British troops prepare for offensive
NORTHERN SAUDI ARABIA — The move from northern Germany to the sands of Saudi Arabia has meant more than just a major-league change of scenery to the men of Great Britain's 7th Armored Brigade.
Lt. Col. John Moore-Bick, one of the unit's battalion commanders, said the brigade has had to scrap the defensive mindset that comes with duty on the edge of Eastern Europe and prepare to be the aggressor.
"We were oriented for a European war" against the Soviets, said Moore-Bick, who commands the 21st Engineer Regiment. "We trained to make good use of the terrain and buildings and fight a defensive battle. Here, we're not thinking too defensively."
The change, he added, suits his troops fine. "We have the initiative here, and that's something we really didn't have in Europe," he said. "Now we can dictate when and where we fight."
One of the original "Desert Rat" units from World War II's North Africa campaign, the 7th began arriving in Saudi Arabia from Fallingbostel, Germany, in early October. It brought two tank battalions and one battalion each of infantry, engineers and artillery as well as its support units.
There are some 30,000 British forces now in Saudi Arabia, and the 7th Brigade is under the operational control of the U.S. 1st Marine Division.
To get used to fighting from the other side of a defensive position, Maj. Evan Loudon said, the brigade staff designed live-fire exercises in which units simulated attacks through defensive positions.
Loudon, the brigade's chief of staff, said his staff took a look at Iraqi positions on the other side of the Saudi border and designed the objectives accordingly.
Since arriving here, he said, each unit has gone through eight or nine live-fire exercises. Moore-Bick's engineers will have the chore of breaching Iraqi defensive obstacles, and he said the job won't be an easy one.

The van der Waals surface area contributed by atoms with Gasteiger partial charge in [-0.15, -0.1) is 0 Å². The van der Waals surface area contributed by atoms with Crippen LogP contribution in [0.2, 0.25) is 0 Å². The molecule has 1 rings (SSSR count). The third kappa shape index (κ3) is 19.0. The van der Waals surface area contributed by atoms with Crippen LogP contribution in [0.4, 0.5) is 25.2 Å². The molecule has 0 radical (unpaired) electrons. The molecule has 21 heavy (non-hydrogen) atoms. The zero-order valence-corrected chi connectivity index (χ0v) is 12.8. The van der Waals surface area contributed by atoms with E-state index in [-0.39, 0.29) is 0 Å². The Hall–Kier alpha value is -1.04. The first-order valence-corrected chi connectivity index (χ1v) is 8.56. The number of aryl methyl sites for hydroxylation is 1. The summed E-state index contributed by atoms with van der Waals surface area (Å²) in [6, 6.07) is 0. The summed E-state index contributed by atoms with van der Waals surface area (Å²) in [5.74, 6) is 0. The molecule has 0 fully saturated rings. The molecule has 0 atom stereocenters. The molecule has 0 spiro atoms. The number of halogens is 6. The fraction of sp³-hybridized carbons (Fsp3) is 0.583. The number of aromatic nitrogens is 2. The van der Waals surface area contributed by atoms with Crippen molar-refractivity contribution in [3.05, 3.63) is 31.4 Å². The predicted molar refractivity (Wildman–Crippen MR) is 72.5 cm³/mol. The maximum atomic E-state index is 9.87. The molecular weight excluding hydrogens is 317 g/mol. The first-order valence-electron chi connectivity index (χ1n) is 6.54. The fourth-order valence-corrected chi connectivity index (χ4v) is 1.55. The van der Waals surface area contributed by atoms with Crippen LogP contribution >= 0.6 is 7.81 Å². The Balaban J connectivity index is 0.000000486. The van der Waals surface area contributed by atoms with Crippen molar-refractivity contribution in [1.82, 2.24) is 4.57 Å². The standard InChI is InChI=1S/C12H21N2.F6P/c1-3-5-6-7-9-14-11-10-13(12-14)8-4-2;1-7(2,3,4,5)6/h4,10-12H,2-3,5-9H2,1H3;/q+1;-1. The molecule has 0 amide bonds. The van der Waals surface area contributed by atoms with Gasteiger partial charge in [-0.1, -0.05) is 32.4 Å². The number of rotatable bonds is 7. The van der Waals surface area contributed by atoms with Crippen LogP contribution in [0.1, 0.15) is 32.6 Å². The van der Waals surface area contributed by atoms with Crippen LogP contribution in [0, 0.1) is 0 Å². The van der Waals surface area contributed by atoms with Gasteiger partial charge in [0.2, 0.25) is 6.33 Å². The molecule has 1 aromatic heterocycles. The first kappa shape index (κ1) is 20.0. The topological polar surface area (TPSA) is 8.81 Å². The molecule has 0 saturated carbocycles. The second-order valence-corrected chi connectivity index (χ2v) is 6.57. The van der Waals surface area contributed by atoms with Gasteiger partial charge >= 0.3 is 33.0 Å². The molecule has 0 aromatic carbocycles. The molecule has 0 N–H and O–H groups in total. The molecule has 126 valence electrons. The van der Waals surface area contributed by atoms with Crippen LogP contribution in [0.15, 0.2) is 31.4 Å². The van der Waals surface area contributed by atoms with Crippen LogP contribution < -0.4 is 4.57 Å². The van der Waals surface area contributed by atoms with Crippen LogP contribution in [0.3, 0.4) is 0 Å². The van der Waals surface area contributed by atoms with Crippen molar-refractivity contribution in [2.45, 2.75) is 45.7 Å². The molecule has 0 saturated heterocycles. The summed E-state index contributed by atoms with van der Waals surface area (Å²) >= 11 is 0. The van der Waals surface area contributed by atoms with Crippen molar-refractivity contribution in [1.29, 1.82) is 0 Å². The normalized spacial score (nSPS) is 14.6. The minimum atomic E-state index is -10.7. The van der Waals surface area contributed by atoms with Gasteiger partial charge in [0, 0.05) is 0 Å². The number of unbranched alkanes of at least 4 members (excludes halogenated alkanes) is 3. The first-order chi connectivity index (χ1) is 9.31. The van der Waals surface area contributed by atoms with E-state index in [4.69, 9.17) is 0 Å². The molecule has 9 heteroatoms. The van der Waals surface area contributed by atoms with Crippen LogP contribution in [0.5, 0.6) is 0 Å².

"They're pretty good at defensive warfare," he said. "They've had a lot of time to build their positions and reinforce their units. They've got T-72 tanks, modern mines, modern anti-aircraft defense. Those are key things.
"Also, they've got good artillery and lots of it. The artillery, combined with good defensive works, will make it difficult to breach their positions and maneuver on the other side."
As Moore-Bick spoke, several of the brigade's armor and mechanized infantry units maneuvered through the Saudi night toward an objective that was being pounded by fire from Challenger tanks, Warrior infantry fighting vehicles and foot soldiers.
Such exercises, combined with months in the desert, have beefed up British confidence.
"I'd describe our attitude as one of quiet confidence," Moore-Bick said. "But we're very sober and rational about the idea of going to war. In some ways, Jan. 15 will be just another date on the calendar — everybody is too busy to be preoccupied with what might or might not happen then. But on the day itself, people will be thinking about it."
The British got an indication of how things could go a few minutes later.
As the night exercise ended, word began circulating through the camp that the meeting between Secretary of State James Baker and Iraqi Foreign Minister Tariq Aziz had failed to lessen the possibility that Desert Shield would become Desert Sword.
"It doesn't look promising," a voice said from the darkness. "Baker is going to hold a press conference in a few minutes. The Iraqi foreign minister will go next."
"I don't know why he's bothering," someone quipped. "If he's smart, he'll get back to Baghdad and start digging himself a hole to crawl into — a deep one."